General Question

GeorgeGee's avatar

Why aren't there any really big stars?

Asked by GeorgeGee (4925points) July 21st, 2010

The largest star discovered is only 300 times the mass of the Sun; the same order of magnitude. Why aren’t there any stars a thousand or even a million times larger?

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16 Answers

Carly's avatar

they might be too far away? We just haven’t discovered them yet. ^_^

laureth's avatar

Here’s a relevant article.

And another.

Although I suppose if they have enough mass, they may end up collapsing as a black hole.

CMaz's avatar

It is physics 101.

@laureth is correct. Too much mass is not a good thing.

ETpro's avatar

If a star bevcomes too massive, even the nuclear reaction’s force pushing its mass out from it’s core in insufficient to overcome the gravitational pull of all that mass, and it collapses into itself forming a black hole.

R136a1, located in the Tarantula Nebula probably had a birth weight of 360 times the mass of our sun. Super massive stars have such violent nuclear reactions in their cores that they eject mass, loosing weight after birth.

@laureth R136a1 will undoubtedly collapse into a black hole after it runs low on nuclear fuel and supernovas.

El_Cadejo's avatar

Since when is 300 times larger than our sun not really big?

nikipedia's avatar

how is 300x larger the same order of magnitude…?

Parrappa's avatar

I understand what your asking, but clearly you have no idea how incredibly massive the sun is. Multiply that by 300 and you have a pretty big fucking star.

GeorgeGee's avatar

@nikipedia, see Wikipedia for more information on “Orders of magnitude for very large numbers:”
“For extremely large numbers, a generalized order of magnitude can be based on their double logarithm or super-logarithm. Rounding these downward to an integer gives categories between very “round numbers”, rounding them to the nearest integer and applying the inverse function gives the “nearest” round number.

The double logarithm yields the categories:

…, 1.0023–1.023, 1.023–1.26, 1.26–10, 10–1010, 1010–10100, 10100–101000, ...

(the first two mentioned, and the extension to the left, may not be very useful, they merely demonstrate how the sequence mathematically continues to the left).”

gasman's avatar

@GeorgeGee: For the purposes of your question, orders of magnitude should be taken in the ordinary sense (log base 10), so 300x larger means three and a half orders of magnitude larger. The reference to “very large numbers” in the Wikipedia article—things like the number of possible quantum states in the universe—doesn’t apply here. The behavior of stars etc. depends very much on whether something is 10x versus 1000x bigger.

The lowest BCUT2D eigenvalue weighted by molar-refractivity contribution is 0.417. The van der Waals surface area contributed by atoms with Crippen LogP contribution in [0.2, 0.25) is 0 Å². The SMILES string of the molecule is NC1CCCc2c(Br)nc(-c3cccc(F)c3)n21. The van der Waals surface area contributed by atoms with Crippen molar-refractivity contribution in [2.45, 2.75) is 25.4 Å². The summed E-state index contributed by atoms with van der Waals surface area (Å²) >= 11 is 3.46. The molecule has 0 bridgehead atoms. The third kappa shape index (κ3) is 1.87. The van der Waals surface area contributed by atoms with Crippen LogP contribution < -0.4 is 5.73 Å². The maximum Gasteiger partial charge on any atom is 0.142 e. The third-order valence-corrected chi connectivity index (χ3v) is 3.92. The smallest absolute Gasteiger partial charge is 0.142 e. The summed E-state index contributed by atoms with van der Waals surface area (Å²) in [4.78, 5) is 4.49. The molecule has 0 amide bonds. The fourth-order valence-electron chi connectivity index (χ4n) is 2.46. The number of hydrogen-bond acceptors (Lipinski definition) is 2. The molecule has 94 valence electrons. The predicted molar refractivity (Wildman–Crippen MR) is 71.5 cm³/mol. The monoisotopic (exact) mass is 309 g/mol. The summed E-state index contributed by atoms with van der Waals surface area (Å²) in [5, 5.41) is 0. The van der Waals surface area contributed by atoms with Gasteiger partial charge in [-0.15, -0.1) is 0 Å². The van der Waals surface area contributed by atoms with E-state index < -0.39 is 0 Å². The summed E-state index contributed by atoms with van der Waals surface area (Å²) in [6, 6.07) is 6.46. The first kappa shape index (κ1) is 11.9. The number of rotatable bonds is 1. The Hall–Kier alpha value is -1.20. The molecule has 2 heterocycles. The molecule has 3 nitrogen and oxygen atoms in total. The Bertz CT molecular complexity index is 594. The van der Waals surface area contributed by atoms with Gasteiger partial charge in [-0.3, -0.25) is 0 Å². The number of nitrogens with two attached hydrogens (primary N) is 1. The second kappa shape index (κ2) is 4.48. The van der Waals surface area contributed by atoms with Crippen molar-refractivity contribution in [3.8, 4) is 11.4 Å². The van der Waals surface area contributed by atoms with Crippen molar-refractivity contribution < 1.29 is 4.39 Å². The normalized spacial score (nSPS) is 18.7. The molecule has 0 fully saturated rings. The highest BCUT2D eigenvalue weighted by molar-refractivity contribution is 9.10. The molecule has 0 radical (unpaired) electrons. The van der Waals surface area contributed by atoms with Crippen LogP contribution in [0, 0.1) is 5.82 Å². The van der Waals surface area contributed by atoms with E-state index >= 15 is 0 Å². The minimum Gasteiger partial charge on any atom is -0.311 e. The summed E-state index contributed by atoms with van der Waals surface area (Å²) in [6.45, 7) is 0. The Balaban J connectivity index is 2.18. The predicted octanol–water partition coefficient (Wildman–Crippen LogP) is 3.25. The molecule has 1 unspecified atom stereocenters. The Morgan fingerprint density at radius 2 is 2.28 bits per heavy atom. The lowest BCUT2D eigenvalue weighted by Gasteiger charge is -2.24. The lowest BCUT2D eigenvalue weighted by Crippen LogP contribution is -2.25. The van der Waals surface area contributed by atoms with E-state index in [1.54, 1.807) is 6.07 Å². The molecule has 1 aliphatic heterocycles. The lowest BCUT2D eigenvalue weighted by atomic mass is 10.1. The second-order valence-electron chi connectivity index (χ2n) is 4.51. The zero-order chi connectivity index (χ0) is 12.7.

gasman's avatar

meant to say “two and a half…”

filmfann's avatar

They have located a star so huge it is bigger than the orbit of the Earth.
It’s size, though, indicates it is mostly gaseous. If it were compacted to the same density of our Sun, it would be much smaller, though I don’t know how small.

ETpro's avatar

@gasman Don’t you just hate when it’s too late to save face with a quick edit? :-)

GeorgeGee's avatar

At 300 time the volume, the diameter of the largest known star is only 3.44 times wider than our sun. That’s not a big difference in my book. Our sun’s diameter, on the other hand, is more than 109 times greater than the earth’s diameter.

gasman's avatar

@ETpro: Yeah, they ought to allow at least 30 minutes for editing. I’d rack up more Perfecto-Fishes, too.

ETpro's avatar

@GeorgeGee Not only is Boston the best town and the USA the best Country, but Earth has the best star in the whole Milky Way Galaxy!

And I haven’t seen the likes of our Sun in any of those other half-bit galaxies out there either. ET, forget about phoning home. You know you really want to stay right here.

@gasman I’d love 30 minutes too, and I would never use it to modify a question just to make a great answer look dumb. But it’s those guys from them other half-rate galaxies that spoil it for all us decent earthlings. They’d use it to cheat and runi a good thing. Earth Rocks! Whadya got to say about that, R136a1—you big overblown gasbag!

gasman's avatar

@ETpro : Modify the question? That never even occurred to me—I assumed everything was locked except my own answer.

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